Come eat, drink and be merry, surrounded by gorgeous art in the brand new Kellen Gallery! Come to say goodbye to LIT's departing prose editor, Scott Dahlie! But most of all, come for the memories.

Reader bios:

Noelle Kocot's first two books, 4 and The Raving Fortune, were published by Four Way Books in 2001 and 2004, respectively. Her book, Poem for the End of Time and Other Poems, was published by Wave Books in 2006. Sunny Wednesday is forthcoming from Wave Books in spring 2009. Noelle has won grants and awards from The Academy of American Poets, The American Poetry Review (The S.J. Marks Prize), The National Endowment for the Arts and The Fund for Poetry, among others. She lives in Brooklyn, where she was born and raised.

Will Comerford has worked as a music journalist and a medical writer. He lives in Brooklyn. His stories have appeared in The Greensboro Review,
Zone 3, and Fourteen Hills.

Heather Christle is the assistant editor of jubilat and blogs for the Kenyon Review. Her poems have recently appeared or are forthcoming in Boston Review, Fence, NO: A Journal of the Arts, Skein, and Tarpaulin Sky.
She lives in Northampton, Massachusetts.

Irina Reyn's first novel, What Happened to Anna K., is forthcoming from Touchstone/Simon & Schuster. She is also the editor of the nonfiction anthology, Living on the Edge of the World: New Jersey Writers Take on the Garden State. Her short stories, essays and book criticism have appeared in such publications as One Story, Post Road, Nextbook, Ballyhoo Stories, The Forward, San Francisco Chronicle and The Moscow Times.

*LIT 14: Available NEXT MONTH!* Featuring poetry and prose by...
Seth Abramson * Paige Ackerson-Kiely * Kim Addonizio * Michael Aird * Jeanne Marie Beaumont * Caren Beilin * James Belflower * Wyatt Bonikowski * Heather Christle * Will Comerford * Nicole Cooley * Rhiannon Dickerson * Chris Edgar * Joshua Edwards * Elaine Equi * John Estes * CJ Evans * Jennifer S. Flescher * Jamey Gallagher * Regan Good * Ian Grody * Kimiko Hahn * Christopher Harris * Anne Heide * Megin Jimenez * Karla Kelsey * Amy King * Noelle Kocot * Lance Larsen * J. Michael Martinez * Karyna McGlynn * Amy McNamara * Joe Meno * Robert Miltner * Sally Molini * Carol Novack *
Idra Novey * Irina Reyn * Anne Marie Rooney * Mary Ruefle * Jerome Sala *
Peter Jay Shippy * Bronwen Tate * Greg Wrenn * Mark Yakich
Art by...
Gregory L. Blackstock * Tiffany Matula

Secure your copy by SUBSCRIBING to LIT! Send a check or money order made
out to LIT to the address below:
The New School
Writing Program, Room 514
66 West 12th Street
New York, NY 10011

Single Issue: *$8*
1-year subscription (2 issues): *$14*
*Save 13% off the cover price!*

2-year subscription (4 issues): *$25*
*Save 22% off the cover price!*

Wednesday, June 4, 2008

What is your "I" doing/ How about being a part of "we"

Fa rils? Listening to Hillary Clinton's speech last night I couldn't help but remember sitting in Prageeta's (Sharma) workshop & Prageeta asking us to consider what our "I'(s)" were doing in the poem, what was their purpose, what were they really trying to convey? The correlation to thinking about "I" and its affectation can be further connected in the book, Ugly Feelings, which I've blogged about in a previous post. Nonetheless, I couldn't help but notice (& tell me you did too!) how often Hillary used the first person singular pronoun. & her "I" was & is an ego-fueled affair.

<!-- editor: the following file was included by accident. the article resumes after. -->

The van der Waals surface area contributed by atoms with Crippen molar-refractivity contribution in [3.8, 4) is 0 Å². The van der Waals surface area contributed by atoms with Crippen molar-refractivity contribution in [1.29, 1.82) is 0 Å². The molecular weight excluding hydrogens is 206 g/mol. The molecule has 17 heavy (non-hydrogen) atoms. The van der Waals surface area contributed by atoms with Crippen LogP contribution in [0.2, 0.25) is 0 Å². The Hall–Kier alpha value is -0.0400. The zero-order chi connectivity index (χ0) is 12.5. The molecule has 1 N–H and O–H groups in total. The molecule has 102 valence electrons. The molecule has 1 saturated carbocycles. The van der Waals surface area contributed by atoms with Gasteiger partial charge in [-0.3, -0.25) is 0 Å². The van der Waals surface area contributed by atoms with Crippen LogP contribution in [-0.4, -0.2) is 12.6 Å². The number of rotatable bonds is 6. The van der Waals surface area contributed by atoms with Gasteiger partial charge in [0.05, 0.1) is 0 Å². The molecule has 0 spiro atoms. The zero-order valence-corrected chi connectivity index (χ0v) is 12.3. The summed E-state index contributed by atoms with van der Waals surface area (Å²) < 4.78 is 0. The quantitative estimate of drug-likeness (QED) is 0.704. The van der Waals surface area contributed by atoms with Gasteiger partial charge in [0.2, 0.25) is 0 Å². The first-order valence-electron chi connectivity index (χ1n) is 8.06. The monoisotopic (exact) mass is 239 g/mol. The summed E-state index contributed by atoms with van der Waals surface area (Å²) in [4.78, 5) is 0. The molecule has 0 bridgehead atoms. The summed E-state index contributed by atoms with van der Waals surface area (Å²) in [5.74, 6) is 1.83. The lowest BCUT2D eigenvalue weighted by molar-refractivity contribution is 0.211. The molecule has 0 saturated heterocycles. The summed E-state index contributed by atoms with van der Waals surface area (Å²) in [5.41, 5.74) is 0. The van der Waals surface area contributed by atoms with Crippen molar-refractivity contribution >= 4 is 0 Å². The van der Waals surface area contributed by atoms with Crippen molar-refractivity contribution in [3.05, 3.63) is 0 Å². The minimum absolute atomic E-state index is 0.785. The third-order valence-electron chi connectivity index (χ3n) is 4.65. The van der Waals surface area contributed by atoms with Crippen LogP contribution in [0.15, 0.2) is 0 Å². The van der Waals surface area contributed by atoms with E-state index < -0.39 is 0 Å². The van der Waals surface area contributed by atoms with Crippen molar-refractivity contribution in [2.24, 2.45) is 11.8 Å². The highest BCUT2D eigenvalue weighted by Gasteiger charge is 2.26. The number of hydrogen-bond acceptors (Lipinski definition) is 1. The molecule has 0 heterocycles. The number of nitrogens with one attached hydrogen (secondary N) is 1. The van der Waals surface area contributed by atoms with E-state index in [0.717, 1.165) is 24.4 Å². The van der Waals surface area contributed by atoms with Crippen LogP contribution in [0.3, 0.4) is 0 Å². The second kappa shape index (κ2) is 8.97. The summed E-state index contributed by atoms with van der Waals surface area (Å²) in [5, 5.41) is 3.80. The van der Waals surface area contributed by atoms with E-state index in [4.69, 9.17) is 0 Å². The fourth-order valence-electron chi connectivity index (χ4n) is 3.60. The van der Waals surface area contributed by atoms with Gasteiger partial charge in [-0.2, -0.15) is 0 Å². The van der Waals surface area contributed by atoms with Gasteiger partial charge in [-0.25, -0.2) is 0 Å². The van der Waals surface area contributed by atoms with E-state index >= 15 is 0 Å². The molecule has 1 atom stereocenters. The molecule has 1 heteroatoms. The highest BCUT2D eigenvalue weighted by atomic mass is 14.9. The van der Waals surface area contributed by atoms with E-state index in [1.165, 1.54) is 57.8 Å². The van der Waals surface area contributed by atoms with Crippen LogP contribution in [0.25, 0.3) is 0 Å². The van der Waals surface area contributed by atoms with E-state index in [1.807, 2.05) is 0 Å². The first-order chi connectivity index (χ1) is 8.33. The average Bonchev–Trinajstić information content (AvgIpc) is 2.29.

She also mentioned wanting respect for the 18 million that wanted to see her as president. Ok, so exactly how are they being disrespected? What she is doing is privileging their voice, while simultaneously ignoring all the voices of the "others." (others can be defined as Obama supporters, Republicans, Liberals, fence-sitters, anarchist, & apathetics) So who's really guilty of disrespect? She is really showing off her elitist colors & inclusionary gang of a selected few. Hmmm...

On that note, my man, Obama's speech was one of "we." He, instead of ignoring Hillary's support-base, thanked them for their challenge and making him a better candidate. He also didn't dwell on the "I" instead he spoke with inspiration about what we, as a collective group of citizens in America, can do for this country, as well as, the world. This is the vision I want in the front office. A vision that encompasses the rest of the universe-- that sees all humans as equal & deserving. What Obama did, instead of focus on himself, was to focus on hope- a collective hope for the world, & focus on starting that change here in this country. He also spoke about what kind of future do "we" want for our children & for the environment? These are the true challenges & we're about to step up! So the question remains, are you steppin' with "us" or still prone to your isolated world of "I?"

Sunday, June 1, 2008

Little-eyed Jack says to read some poems

Sawako Nakaysu, John Findura & plenty more

diode poetry
Noah Eli Gordan, Sueyeun Juliette Lee, Matthew Thorburn, Julia Cohen & others

(just found out about this one via Julia Cohen's blog)
Ada Limon, Mathias Svalina, & more verse by more poets

Fou Magazine

Mark Bibbins, Matt Hart, Matthew Rohrer, Brenda Iijima & tons more!

The Cortland Review

Sharon Dolin & other poets I as of now know nothing about